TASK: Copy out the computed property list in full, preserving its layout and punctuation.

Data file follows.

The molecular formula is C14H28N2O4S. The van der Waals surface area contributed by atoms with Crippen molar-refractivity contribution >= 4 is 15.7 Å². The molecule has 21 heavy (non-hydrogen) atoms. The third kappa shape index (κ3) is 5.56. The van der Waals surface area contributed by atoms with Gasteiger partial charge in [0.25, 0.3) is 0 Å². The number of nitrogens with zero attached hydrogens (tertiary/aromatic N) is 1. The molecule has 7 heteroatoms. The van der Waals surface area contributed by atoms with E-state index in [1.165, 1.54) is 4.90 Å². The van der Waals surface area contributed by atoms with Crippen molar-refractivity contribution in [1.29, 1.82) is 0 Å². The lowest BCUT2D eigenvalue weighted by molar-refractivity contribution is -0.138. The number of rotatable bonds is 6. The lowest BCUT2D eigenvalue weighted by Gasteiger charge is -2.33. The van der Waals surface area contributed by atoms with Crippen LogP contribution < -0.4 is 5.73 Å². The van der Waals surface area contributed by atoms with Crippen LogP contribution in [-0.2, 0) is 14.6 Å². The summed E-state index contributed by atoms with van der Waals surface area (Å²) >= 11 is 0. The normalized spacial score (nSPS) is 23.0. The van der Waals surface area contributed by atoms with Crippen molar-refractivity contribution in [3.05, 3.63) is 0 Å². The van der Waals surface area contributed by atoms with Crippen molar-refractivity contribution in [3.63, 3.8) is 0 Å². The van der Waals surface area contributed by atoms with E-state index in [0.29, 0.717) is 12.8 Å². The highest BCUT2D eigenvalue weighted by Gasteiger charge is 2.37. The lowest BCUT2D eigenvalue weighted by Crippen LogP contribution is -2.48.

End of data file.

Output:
The molecular formula is C14H28N2O4S. The van der Waals surface area contributed by atoms with Crippen molar-refractivity contribution >= 4 is 15.7 Å². The molecule has 21 heavy (non-hydrogen) atoms. The third kappa shape index (κ3) is 5.56. The van der Waals surface area contributed by atoms with Gasteiger partial charge in [0.25, 0.3) is 0 Å². The number of nitrogens with zero attached hydrogens (tertiary/aromatic N) is 1. The molecule has 7 heteroatoms. The van der Waals surface area contributed by atoms with E-state index in [1.165, 1.54) is 4.90 Å². The van der Waals surface area contributed by atoms with Crippen molar-refractivity contribution in [1.29, 1.82) is 0 Å². The lowest BCUT2D eigenvalue weighted by molar-refractivity contribution is -0.138. The number of rotatable bonds is 6. The lowest BCUT2D eigenvalue weighted by Gasteiger charge is -2.33. The van der Waals surface area contributed by atoms with Crippen LogP contribution < -0.4 is 5.73 Å². The van der Waals surface area contributed by atoms with Crippen LogP contribution in [-0.2, 0) is 14.6 Å². The summed E-state index contributed by atoms with van der Waals surface area (Å²) >= 11 is 0. The normalized spacial score (nSPS) is 23.0. The van der Waals surface area contributed by atoms with Crippen molar-refractivity contribution in [3.05, 3.63) is 0 Å². The van der Waals surface area contributed by atoms with Crippen molar-refractivity contribution in [3.63, 3.8) is 0 Å². The van der Waals surface area contributed by atoms with E-state index in [0.29, 0.717) is 12.8 Å². The highest BCUT2D eigenvalue weighted by Gasteiger charge is 2.37. The lowest BCUT2D eigenvalue weighted by Crippen LogP contribution is -2.48.